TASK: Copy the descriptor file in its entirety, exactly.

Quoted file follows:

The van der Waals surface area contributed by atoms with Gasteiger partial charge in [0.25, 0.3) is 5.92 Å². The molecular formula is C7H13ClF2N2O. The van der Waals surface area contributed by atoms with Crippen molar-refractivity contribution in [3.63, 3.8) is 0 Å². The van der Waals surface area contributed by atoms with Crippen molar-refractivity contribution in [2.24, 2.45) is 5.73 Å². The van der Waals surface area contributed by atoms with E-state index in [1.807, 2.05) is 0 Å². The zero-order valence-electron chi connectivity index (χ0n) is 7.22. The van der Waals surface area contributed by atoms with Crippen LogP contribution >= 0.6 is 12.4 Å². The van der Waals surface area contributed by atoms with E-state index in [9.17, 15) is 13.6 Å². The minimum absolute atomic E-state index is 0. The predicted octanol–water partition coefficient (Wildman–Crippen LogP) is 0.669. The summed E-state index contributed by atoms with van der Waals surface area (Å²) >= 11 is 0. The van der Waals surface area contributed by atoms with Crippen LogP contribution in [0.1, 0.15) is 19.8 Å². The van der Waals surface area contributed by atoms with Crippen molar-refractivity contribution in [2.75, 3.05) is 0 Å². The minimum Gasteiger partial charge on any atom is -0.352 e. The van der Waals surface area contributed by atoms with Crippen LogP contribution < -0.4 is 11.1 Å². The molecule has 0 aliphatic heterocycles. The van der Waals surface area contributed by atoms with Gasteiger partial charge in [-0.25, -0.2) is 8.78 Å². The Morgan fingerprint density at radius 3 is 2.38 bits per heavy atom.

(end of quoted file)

The van der Waals surface area contributed by atoms with Gasteiger partial charge in [0.25, 0.3) is 5.92 Å². The molecular formula is C7H13ClF2N2O. The van der Waals surface area contributed by atoms with Crippen molar-refractivity contribution in [3.63, 3.8) is 0 Å². The van der Waals surface area contributed by atoms with Crippen molar-refractivity contribution in [2.24, 2.45) is 5.73 Å². The van der Waals surface area contributed by atoms with E-state index in [1.807, 2.05) is 0 Å². The zero-order valence-electron chi connectivity index (χ0n) is 7.22. The van der Waals surface area contributed by atoms with Crippen LogP contribution >= 0.6 is 12.4 Å². The van der Waals surface area contributed by atoms with E-state index in [9.17, 15) is 13.6 Å². The minimum absolute atomic E-state index is 0. The predicted octanol–water partition coefficient (Wildman–Crippen LogP) is 0.669. The summed E-state index contributed by atoms with van der Waals surface area (Å²) >= 11 is 0. The van der Waals surface area contributed by atoms with Crippen LogP contribution in [0.1, 0.15) is 19.8 Å². The van der Waals surface area contributed by atoms with Crippen molar-refractivity contribution in [2.75, 3.05) is 0 Å². The minimum Gasteiger partial charge on any atom is -0.352 e. The van der Waals surface area contributed by atoms with Crippen LogP contribution < -0.4 is 11.1 Å². The molecule has 0 aliphatic heterocycles. The van der Waals surface area contributed by atoms with Gasteiger partial charge in [-0.25, -0.2) is 8.78 Å². The Morgan fingerprint density at radius 3 is 2.38 bits per heavy atom.